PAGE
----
Latest results released by UNAIDS show that Africa has made greater strides in the fight against Aids and is on track to achieve set targets if investments are increased. The results come at a time of many competing development priorities and the levelling of development assistance for health.
The AU is pushing for increased domestic investment in health in the context of impressive rates of economic growth in many African countries. “The progress particularly in our eastern and southern Africa region demonstrate that the political commitments of African countries and the global community are being translated into tangible action. However, it is too early to celebrate as we need to engage with the issues that we are off track including addressing HIV in children, young people and regions that are lagging behind” said Her Excellency Amira El Fadil, the commissioner for social affairs at the AU Commission.
During the July 2017 summit in Addis Ababa, heads of state and government commended the significant progress made in the reduction of mortality and new rates of HIV infection on the continent but committed to further pursue initiatives to build strong human resources for health including harnessing the role of community health workers and endorsed the 2m community health workers initiative that seeks to create a new cadre of health workers to further strengthen community health systems. To harness Africa’s demographic dividend, the summit underscored the importance of addressing the unmet needs of young people and adolescents and raised concern that the west and central Africa region is lagging behind and endorsed the emergency catch up plan to accelerate the HIV response.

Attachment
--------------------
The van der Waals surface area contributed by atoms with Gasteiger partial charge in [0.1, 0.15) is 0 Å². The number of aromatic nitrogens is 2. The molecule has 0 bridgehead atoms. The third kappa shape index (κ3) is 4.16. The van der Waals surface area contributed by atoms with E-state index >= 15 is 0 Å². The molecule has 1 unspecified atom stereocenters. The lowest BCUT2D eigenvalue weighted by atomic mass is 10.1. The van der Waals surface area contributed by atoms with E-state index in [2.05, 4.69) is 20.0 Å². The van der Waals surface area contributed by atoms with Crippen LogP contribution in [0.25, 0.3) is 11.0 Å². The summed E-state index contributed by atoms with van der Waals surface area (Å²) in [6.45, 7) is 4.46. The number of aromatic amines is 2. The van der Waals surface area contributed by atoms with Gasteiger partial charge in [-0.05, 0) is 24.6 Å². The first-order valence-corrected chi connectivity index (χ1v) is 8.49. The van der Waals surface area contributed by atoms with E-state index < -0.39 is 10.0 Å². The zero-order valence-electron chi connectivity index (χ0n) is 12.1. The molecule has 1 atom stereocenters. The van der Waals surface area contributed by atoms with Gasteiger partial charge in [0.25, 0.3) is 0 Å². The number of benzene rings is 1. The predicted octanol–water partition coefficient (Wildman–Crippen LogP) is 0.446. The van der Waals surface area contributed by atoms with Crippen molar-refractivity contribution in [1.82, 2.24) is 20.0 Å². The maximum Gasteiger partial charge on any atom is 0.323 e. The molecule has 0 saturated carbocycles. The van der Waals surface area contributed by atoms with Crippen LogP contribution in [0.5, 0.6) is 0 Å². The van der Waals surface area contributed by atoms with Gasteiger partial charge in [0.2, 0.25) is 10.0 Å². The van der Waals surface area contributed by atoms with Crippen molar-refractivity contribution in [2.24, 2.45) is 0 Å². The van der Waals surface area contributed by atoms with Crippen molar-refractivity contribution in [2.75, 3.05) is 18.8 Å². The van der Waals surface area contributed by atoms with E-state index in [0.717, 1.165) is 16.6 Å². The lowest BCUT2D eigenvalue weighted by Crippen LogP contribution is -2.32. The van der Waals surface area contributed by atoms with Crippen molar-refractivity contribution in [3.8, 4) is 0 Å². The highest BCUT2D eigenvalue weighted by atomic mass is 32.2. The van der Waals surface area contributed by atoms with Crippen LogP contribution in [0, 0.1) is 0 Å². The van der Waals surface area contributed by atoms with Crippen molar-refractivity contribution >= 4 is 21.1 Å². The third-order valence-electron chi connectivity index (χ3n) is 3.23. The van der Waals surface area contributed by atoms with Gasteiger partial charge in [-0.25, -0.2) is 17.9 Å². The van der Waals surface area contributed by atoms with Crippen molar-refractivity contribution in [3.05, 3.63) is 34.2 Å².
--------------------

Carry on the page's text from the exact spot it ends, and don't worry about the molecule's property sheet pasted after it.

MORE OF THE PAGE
The eastern and southern Africa region which has been most affected by HIV globally has achieved the most progress. Since 2010, Aids-related deaths have declined by 42%. New HIV infections have declined by 29%, including a 56% drop in new HIV infections among children over the same period, a remarkable achievement resulting from HIV treatment and prevention efforts that is putting the region on track to end Aids.
Global solidarity and shared responsibility to stop new HIV infections among children has produced results. Around 76% of pregnant women living with HIV had access to antiretroviral medicines in 2016, up from 47% in 2010. New HIV infections among children globally have halved, from 300,000 in 2010 to 160,000 in 2016. Five-high burden African countries – Botswana, Namibia, South Africa, Swaziland and Uganda – have already met the milestone of diagnosing and providing lifelong antiretroviral therapy to 95% of pregnant and breastfeeding women living with HIV.
However, in west and central Africa the data shows that only 42% of the 6.1m people living with HIV in the region knew their HIV status and only 35% were accessing HIV treatment and only one in four people living with HIV were virally suppressed in 2016.
Similarly in the Middle East and North Africa, just over half of the people living with HIV knew their HIV status, with less than half of those on HIV treatment. Only one out of five people living with HIV was virally suppressed.
Some of the key challenges that Africa needs to address include addressing New HIV infections that are not declining fast enough, increase TB testing for people living with HIV, accelerate treatment for children living with HIV and address HIV issues for young